In a new interview with Rolling Stone, legendary rock and folk musician Bob Dylan spoke up about America's troubled history of slavery. The American icon said that the United States may never be able to get rid of the shame of being "founded on the backs of slaves."
The full Rolling Stone article has not yet gone to print (it hits newsstands Friday), but snippets of the interview have appeared in an Associated Press story describing Dylan's profound sense of shame at America's history of slavery.
Dylan laments that "people (are) at each other's throats just because they are of a different color," adding that "it will hold any nation back." Because many whites "didn't want to give up slavery," Dylan says, the nation is still extremely racially divided.
While Dylan gave the interview to promote his latest album, "Tempest," the interview seems to focus more on his social views. "Tempest" is expected to address many of these issues as well.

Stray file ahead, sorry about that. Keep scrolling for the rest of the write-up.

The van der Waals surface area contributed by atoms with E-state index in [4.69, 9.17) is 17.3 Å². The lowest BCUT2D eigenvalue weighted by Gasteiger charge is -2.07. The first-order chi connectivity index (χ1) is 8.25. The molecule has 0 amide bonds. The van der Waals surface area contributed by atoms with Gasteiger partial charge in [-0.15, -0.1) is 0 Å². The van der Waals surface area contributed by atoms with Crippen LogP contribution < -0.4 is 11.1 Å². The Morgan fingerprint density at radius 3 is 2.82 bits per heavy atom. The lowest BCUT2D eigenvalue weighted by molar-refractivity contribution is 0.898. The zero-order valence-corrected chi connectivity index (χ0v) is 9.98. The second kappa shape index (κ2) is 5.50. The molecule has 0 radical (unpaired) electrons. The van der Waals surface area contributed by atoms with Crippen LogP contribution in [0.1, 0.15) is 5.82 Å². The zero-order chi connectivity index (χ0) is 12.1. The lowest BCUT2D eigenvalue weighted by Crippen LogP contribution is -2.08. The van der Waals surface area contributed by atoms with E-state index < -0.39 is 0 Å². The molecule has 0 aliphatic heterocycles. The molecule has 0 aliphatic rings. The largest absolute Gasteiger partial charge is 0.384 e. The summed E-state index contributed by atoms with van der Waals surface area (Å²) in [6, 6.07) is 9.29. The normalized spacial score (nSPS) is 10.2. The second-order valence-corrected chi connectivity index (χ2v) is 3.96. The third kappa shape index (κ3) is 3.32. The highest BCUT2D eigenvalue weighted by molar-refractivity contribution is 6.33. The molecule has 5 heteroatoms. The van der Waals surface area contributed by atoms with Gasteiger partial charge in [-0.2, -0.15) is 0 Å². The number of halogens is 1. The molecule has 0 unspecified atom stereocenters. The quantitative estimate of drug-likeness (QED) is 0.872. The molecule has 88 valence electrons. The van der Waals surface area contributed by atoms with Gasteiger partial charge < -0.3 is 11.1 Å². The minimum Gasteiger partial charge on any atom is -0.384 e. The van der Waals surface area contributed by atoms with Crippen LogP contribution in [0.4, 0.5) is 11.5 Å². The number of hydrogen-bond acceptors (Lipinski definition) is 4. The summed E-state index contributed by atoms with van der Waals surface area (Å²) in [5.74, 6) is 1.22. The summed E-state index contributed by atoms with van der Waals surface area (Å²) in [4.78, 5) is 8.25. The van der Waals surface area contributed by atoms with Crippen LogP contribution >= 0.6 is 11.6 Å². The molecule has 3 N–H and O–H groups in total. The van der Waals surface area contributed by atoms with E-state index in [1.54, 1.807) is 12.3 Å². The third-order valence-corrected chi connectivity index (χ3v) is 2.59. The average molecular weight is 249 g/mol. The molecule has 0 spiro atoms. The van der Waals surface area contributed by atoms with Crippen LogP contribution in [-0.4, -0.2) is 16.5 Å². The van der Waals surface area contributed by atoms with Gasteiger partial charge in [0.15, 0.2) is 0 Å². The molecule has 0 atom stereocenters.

The 71-year-old Dylan also said the Civil War's bloody legacy only contributes to America's current racial problems and public perception. "If slavery had been given up in a more peaceful way, America would be far ahead today," Dylan said.
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When asked if President Barack Obama's election was helping move the nation into a better place, Dylan replied, "I don't have any opinion on that. You have to change your heart if you want to change."
Dylan is no stranger to discussing social problems. His best-known protest anthems of the 1960s addressed social injustices in America and called for a change to come within the hearts and minds of Americans.